Castner, Hamilton Young

Castner, Hamilton Young
SUBJECT AREA: Chemical technology
b. 11 September 1858 Brooklyn, New York, USA
d. 11 October 1899 Saranoe Lake, New York, USA
American chemist, inventor of the electrolytic production of sodium.
Around 1850, the exciting new metal aluminium began to be produced by the process developed by Sainte-Claire Deville. However, it remained expensive on account of the high cost of one of the raw materials, sodium. It was another thirty years before Castner became the first to work successfully the process for producing sodium, which consisted of heating sodium hydroxide with charcoal at a high temperature. Unable to interest American backers in the process, Castner took it to England and set up a plant at Oldbury, near Birmingham. At the moment he achieved commercial success, however, the demand for cheap sodium plummeted as a result of the development of the electrolytic process for producing aluminium. He therefore sought other uses for cheap sodium, first converting it to sodium peroxide, a bleaching agent much used in the straw-hat industry. Much more importantly, Castner persuaded the gold industry to use sodium instead of potassium cyanide in the refining of gold. With the "gold rush", he established a large market in Australia, the USA, South Africa and elsewhere, but the problem was to meet the demand, so Castner turned to the electrolytic method. At first progress was slow because of the impure nature of the sodium hydroxide, so he used a mercury cathode, with which the released sodium formed an amalgam. It then reacted with water in a separate compartment in the cell to form sodium hydroxide of a purity hitherto unknown in the alkali industry; chlorine was a valuable by-product.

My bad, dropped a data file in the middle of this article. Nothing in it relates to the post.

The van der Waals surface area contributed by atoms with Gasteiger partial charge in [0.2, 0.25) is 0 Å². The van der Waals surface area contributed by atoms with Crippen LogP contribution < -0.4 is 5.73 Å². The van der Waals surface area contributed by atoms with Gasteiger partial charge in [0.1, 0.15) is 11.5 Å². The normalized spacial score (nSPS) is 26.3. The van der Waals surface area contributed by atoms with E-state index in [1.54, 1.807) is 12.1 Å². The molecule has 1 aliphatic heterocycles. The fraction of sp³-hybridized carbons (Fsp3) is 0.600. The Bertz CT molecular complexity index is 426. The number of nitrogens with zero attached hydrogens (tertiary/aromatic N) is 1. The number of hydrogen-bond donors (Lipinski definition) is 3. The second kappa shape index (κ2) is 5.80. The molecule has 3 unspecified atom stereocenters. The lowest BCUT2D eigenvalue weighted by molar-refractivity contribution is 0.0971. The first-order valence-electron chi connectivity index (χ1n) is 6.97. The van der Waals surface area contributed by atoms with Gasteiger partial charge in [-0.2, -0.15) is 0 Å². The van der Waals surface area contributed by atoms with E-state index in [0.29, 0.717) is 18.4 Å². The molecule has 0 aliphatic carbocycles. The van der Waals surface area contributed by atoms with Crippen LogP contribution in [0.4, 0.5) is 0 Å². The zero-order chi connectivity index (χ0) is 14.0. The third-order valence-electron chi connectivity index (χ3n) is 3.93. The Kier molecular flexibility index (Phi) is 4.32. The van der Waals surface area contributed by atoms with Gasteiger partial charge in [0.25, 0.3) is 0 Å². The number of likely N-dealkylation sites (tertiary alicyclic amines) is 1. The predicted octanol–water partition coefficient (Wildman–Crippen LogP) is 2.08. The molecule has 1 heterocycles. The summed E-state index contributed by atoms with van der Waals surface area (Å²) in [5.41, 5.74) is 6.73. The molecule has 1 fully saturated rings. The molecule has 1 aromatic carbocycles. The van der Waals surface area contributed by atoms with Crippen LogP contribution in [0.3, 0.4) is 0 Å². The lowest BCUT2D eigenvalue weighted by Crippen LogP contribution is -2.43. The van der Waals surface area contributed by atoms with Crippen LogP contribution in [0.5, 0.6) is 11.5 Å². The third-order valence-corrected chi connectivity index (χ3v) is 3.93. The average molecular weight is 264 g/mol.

In 1894 Castner began to seek international patents for the cell, but found he had been anticipated in Germany by Kellner, an Austrian chemist. Preferring negotiation to legal confrontation, Castner exchanged patents and processes with Kellner, although the latter's had been less successful. The cell became known as the Castner-Kellner cell, but the process needed cheap electricity and salt, neither of which was available near Oldbury, so he set up the Castner-Kellner Alkali Company works at Runcorn in Cheshire; at the same time, a pilot plant was set up in the USA at Saltville, Virginia, with a larger plant being established at Niagara Falls.
Further Reading
A.Fleck, 1947, "The life and work of Hamilton Young Castner" (Castner Memorial Lecture), Chemistry and Industry 44:515-; Fifty Years of Progress: The Story of the Castner-Kellner Company, 1947.
T.K.Derry and T.I.Williams, 1960, A Short History of Technology, Oxford: Oxford University Press, pp. 549–50 (provides a summary of his work).

Biographical history of technology. - Taylor & Francis e-Librar. . 2005.

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